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Intro to Sensors

Modified 5 days ago by Dev Ramesh

Student version

Previous lesson - Signals and Connections

Knowledge -

  • The ability to differentiate between examples of continuous signals and those discretized in time and/or value

  • Know the purpose of discretizing continuous signals

  • Know the general pathway for measuring a physical system potential

  • Get a sense of the limitations of electrical sensors

Skills - N/A

Introduction to Sensors

Modified 2020-07-13 by Dannylee885

STANDARDS: Next Generation Science Standards (NGSS) and International Society for Technology in Education (ISTE)

Modified 2020-08-25 by Peyton Strong

NGSS: HS - PS4 - 5: Communicate technical information about how some technological devices use the principles of wave behavior and wave interactions with matter to transmit and capture information and energy.

Assessments and Evidence of Understanding

Modified 2020-08-12 by unknown

By the end of the lesson, students are able to understand how sensors process signals, as well as how they are subject to errors.

AGENDA (Brief Summary of Activities)

Modified 2020-08-12 by unknown

10 min: Brainstorming the senses of robots based on human experience

25 min: Introduce conecepts about sensors

15 min: Fun exercise to help students experience the concepts introduced

Differentiation (strategies for grouping, ELL, and inclusion)

Modified 2020-04-16 by Garrett Warren

Advanced preparation/Materials/Set Up (Including Misconceptions)

Modified 2020-08-12 by unknown

Classroom Set Up

Teacher can write a DO NOW on the board for students to think about what can be measured by a robot.


Modified 2020-04-16 by Garrett Warren

Introducing The Lesson

Modified 2020-08-25 by Peyton Strong


Exercise: Students brainstorm and discuss in groups the things that can be measured by a robot, and possibly write their ideas on board.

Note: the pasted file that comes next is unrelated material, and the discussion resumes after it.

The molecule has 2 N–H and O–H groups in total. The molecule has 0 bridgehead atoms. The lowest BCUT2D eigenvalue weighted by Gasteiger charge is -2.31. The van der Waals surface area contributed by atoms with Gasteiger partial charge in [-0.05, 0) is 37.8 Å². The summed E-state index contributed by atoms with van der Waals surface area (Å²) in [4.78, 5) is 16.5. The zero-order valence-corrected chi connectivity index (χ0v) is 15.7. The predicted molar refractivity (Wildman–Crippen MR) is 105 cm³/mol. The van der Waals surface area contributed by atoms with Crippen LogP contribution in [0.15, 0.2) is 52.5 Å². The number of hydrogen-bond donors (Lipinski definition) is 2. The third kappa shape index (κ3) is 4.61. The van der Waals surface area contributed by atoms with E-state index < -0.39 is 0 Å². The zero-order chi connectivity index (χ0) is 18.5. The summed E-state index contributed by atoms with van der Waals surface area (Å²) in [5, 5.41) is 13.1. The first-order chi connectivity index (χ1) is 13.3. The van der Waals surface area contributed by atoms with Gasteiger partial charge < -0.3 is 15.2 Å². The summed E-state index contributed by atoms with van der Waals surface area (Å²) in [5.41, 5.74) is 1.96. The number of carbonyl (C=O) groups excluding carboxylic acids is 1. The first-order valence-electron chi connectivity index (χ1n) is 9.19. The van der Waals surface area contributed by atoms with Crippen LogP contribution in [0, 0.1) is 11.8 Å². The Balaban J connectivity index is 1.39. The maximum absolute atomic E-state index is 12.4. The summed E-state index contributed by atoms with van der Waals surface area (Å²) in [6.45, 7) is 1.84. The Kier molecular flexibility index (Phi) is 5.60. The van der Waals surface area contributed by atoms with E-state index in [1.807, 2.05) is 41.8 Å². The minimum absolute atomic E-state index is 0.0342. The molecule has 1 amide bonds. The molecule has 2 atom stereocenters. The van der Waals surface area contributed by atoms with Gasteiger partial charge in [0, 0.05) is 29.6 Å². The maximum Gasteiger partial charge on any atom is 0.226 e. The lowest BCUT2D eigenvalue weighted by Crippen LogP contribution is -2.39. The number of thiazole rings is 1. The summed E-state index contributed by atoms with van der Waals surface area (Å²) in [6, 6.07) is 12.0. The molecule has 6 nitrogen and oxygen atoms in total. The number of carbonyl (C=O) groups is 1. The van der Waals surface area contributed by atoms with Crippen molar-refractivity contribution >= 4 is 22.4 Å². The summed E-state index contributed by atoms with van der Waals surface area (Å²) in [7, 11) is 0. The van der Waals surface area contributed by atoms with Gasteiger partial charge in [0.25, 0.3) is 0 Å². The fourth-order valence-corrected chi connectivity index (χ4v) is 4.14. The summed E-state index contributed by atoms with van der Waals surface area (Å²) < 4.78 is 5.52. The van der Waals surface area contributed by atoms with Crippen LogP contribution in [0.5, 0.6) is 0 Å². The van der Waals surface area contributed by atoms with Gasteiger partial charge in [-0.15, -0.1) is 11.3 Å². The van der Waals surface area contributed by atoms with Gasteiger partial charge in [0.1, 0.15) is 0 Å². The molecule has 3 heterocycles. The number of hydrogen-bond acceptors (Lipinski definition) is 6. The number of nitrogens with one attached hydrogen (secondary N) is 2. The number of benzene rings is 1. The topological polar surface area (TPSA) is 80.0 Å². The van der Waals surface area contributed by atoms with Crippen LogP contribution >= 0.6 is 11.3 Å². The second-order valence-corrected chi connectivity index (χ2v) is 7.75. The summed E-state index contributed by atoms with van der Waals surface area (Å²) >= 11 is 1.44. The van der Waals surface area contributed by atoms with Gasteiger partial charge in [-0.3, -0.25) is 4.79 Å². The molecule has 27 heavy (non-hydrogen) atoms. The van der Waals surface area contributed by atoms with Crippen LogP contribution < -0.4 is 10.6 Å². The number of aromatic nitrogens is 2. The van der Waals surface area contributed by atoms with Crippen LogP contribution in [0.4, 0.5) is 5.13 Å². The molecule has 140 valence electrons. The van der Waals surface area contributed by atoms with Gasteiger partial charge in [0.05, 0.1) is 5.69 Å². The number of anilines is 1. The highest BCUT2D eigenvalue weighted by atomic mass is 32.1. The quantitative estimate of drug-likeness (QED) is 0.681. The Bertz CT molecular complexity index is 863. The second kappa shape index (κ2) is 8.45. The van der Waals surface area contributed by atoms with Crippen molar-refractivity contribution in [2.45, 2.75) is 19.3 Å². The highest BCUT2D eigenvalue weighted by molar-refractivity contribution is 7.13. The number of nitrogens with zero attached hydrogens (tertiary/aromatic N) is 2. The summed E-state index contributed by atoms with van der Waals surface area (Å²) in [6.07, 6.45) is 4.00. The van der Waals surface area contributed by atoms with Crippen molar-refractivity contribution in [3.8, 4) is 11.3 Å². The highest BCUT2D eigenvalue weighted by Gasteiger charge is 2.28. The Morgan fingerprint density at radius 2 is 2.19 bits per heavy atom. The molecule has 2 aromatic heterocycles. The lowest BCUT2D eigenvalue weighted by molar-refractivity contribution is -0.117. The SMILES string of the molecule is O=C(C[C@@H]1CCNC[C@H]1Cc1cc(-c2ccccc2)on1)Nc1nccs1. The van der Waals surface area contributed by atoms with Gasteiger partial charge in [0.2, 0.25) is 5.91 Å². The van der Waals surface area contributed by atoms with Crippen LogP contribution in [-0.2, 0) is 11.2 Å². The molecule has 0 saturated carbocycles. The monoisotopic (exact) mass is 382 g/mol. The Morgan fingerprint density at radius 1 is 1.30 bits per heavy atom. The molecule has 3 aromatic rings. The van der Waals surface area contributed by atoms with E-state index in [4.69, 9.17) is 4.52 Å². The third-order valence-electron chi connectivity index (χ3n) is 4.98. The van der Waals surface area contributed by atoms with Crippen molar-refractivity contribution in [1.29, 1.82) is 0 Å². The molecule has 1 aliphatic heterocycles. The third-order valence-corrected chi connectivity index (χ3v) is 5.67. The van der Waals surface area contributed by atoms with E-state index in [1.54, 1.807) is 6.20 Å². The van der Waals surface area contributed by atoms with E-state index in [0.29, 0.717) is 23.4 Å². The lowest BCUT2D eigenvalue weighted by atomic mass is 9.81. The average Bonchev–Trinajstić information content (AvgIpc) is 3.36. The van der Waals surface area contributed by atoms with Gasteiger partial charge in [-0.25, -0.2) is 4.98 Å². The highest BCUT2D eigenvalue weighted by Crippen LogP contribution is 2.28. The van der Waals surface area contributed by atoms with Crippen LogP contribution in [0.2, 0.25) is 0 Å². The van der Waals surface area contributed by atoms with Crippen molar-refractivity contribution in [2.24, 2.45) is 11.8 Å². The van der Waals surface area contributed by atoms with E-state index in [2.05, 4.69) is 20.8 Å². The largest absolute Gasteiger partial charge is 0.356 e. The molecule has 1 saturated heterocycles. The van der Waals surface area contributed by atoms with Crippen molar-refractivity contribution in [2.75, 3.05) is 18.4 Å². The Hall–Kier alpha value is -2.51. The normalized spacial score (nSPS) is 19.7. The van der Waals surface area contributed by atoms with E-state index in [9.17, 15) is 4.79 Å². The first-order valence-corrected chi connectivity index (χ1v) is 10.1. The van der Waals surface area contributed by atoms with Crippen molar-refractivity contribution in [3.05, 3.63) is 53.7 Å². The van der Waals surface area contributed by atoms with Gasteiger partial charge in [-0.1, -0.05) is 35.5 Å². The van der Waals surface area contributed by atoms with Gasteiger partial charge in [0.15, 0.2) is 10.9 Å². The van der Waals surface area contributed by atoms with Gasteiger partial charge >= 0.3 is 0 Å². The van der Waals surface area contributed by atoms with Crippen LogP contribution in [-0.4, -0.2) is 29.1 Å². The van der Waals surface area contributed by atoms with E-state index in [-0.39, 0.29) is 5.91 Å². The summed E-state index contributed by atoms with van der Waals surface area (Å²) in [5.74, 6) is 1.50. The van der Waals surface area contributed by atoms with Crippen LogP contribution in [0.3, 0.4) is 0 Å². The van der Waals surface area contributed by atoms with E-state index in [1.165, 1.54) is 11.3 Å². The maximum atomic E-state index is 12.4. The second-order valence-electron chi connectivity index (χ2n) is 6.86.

After this is done, teachers do a review what our drone’s three sensors measure:

  • IR sensor - measures distance

  • IMU sensor - measures acceleration

  • The camera - measures planar motion

Explain the definition of roll, pitch, and yaw.

Exercise: Have your students make paper airplanes to physically demonstrate roll, pitch, and yaw.

Main Lesson

Modified 2020-09-08 by unknown

The main lesson is evolved around introducing 3 questions, possibly let students discuss their solutions, and then provide the linked student book answers.

Question 1. How computers interpret sensors’ output.

Refer to the signals lesson that computers can only understand a finite set of numbers, so we need to convert sensors’ output to a finite set of numbers.

Pause for discussion if necessary


Question 2. How we acquire data that are not directly measured.

What if we want the data in between those signals? Or if we want to predict the future values?

Pause for discussion if necessary


Question 3. How good are our sensors?

There are two measures of the “goodness” of a sensor:

1. Accuracy: How close are the measurements to the truth

2. Precision: How close are the measurements of the same item to each other
Accuracy and Precision Graph

We need to pay extra attention to the units used. Here are the industry standards.

- Meters, NOT inches or feet

- [Radians](, NOT degrees

Sensors have errors, too! Just like the signal noise from the electronics unit. How might we mitigate them?

Pause for discussion if necessary


Ending The Lesson

Modified 2020-08-25 by Peyton Strong

A quick review of the lesson, sample questions include:

What does ADC stand for?

Why do we need an ADC?

Can you demonstrate row, pitch, and yaw using your body?

Exercise: Mimicking the second way (combining data from multiple sensors) that make sensors more accurate – students individually measure something (a distance of a paper airplane flight, number of jelly beans in a jar, or any other creative activities) and then averaging the individual guesses. Then, ask students how accurate their measusures are. What about precision?

Useful Resources and References